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Market slow to adopt UMPCs

Market slow to adopt UMPCs

Ultramobile PCs (UMPCs) are being tipped as the next big thing to hit the PC market, but several industry pundits remain unconvinced these small form factor devices can win widespread market adoption.

At the Consumer Electronics Show (CES) this month, a host of tier-ones, including Lenovo and Toshiba, launched new UMPCs, also referred to as mobile Internet devices, based around Intel's Menlow processor. Asus is also claiming its 7-inch UMPC, the Eee PC, is experiencing strong sales via the retail channel. Last week, the Taiwanese vendor appointed eight new retailers, including Harvey Norman, Betta Electrical, JB Hi-Fi and Officeworks, to carry the product alongside Myer locally.

Intel's Classmate PC with 7-inch LCD screen is also being offered to general consumers and corporates in India for the first time.

But while there's plenty of hype, user take-up of UMPCs has been slow. IDC PC analyst, Liam Gunson, said there was still a lot of scepticism about the form factor. "Features that need to be addressed before these take off include battery life and wireless networking infrastructure," he said. "We're not including devices like the Eee PC in the notebook market as they're not fully fledged PCs - we see this more as a new segment in the marketplace."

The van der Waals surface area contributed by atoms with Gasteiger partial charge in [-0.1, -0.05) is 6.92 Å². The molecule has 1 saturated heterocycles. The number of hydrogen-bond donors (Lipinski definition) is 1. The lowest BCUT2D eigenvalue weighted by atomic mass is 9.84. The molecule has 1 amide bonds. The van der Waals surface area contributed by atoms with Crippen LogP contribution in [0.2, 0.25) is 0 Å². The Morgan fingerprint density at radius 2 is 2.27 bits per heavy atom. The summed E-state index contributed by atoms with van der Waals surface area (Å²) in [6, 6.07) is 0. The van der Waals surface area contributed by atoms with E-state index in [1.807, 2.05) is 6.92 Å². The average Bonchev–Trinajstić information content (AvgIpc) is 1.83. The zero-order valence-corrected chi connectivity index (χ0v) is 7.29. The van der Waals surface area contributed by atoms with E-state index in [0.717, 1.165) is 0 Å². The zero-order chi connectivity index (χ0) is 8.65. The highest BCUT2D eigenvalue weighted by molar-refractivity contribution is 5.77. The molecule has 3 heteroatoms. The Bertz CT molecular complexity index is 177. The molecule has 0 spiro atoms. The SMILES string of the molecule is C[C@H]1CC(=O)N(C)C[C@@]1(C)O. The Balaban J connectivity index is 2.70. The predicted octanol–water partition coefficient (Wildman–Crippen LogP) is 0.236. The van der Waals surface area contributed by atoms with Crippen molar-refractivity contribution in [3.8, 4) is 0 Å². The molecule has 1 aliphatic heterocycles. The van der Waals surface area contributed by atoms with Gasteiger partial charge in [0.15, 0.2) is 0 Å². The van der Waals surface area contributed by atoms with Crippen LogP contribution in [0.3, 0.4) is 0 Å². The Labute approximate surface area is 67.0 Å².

UMPC take-up had also historically been hindered by higher price tags, Gunson said. But although Asus' sub-$500 machine crossed the price barrier, he argued Australian users were still slow to embrace "anywhere" computing.

Those buying machines like the Eee PC saw them as a second and complementary device, which provided on-the-spot mobility or helped to free up the home PC from the kids, he said.

Despite launching a new handheld PC at CES, Toshiba's product marketing manager, Matthew Tumminello, doubted the widespread appeal of UMPC devices and the form factor's longevity. He said the vendor was taking a "wait and see" approach.

"There will be a lot of hype around UMPCs, and the Eee PC is carrying that hype," Tumminello said. "I'd like to see its position once the dust settles. There is a trade-off between usability and price.

"At $500, people can afford to have that experience, but when you start going over $1000, it's not affordable. In the meantime, what we have seen is that a number of vendors have fully blown notebooks with cash back offers for less than $500."


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